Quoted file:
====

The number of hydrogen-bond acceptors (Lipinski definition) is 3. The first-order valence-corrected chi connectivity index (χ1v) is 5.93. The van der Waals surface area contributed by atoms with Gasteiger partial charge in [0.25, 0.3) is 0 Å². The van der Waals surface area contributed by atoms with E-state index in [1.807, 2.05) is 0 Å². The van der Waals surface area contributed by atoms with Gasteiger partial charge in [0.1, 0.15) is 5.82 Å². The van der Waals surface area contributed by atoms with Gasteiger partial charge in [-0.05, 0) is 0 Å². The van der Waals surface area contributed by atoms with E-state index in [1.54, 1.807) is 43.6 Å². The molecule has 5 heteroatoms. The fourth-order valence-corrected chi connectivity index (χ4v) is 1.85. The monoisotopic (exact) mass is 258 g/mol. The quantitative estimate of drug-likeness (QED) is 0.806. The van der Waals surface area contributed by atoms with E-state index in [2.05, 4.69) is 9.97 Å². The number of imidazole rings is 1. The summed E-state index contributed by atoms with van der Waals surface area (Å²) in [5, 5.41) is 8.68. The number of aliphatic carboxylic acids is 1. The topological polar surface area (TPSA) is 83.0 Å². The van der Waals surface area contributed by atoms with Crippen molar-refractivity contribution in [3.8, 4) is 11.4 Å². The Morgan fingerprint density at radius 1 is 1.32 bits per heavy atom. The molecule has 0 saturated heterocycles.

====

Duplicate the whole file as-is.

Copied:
The number of hydrogen-bond acceptors (Lipinski definition) is 3. The first-order valence-corrected chi connectivity index (χ1v) is 5.93. The van der Waals surface area contributed by atoms with Gasteiger partial charge in [0.25, 0.3) is 0 Å². The van der Waals surface area contributed by atoms with E-state index in [1.807, 2.05) is 0 Å². The van der Waals surface area contributed by atoms with Gasteiger partial charge in [0.1, 0.15) is 5.82 Å². The van der Waals surface area contributed by atoms with Gasteiger partial charge in [-0.05, 0) is 0 Å². The van der Waals surface area contributed by atoms with E-state index in [1.54, 1.807) is 43.6 Å². The molecule has 5 heteroatoms. The fourth-order valence-corrected chi connectivity index (χ4v) is 1.85. The monoisotopic (exact) mass is 258 g/mol. The quantitative estimate of drug-likeness (QED) is 0.806. The van der Waals surface area contributed by atoms with E-state index in [2.05, 4.69) is 9.97 Å². The number of imidazole rings is 1. The summed E-state index contributed by atoms with van der Waals surface area (Å²) in [5, 5.41) is 8.68. The number of aliphatic carboxylic acids is 1. The topological polar surface area (TPSA) is 83.0 Å². The van der Waals surface area contributed by atoms with Crippen molar-refractivity contribution in [3.8, 4) is 11.4 Å². The Morgan fingerprint density at radius 1 is 1.32 bits per heavy atom. The molecule has 0 saturated heterocycles.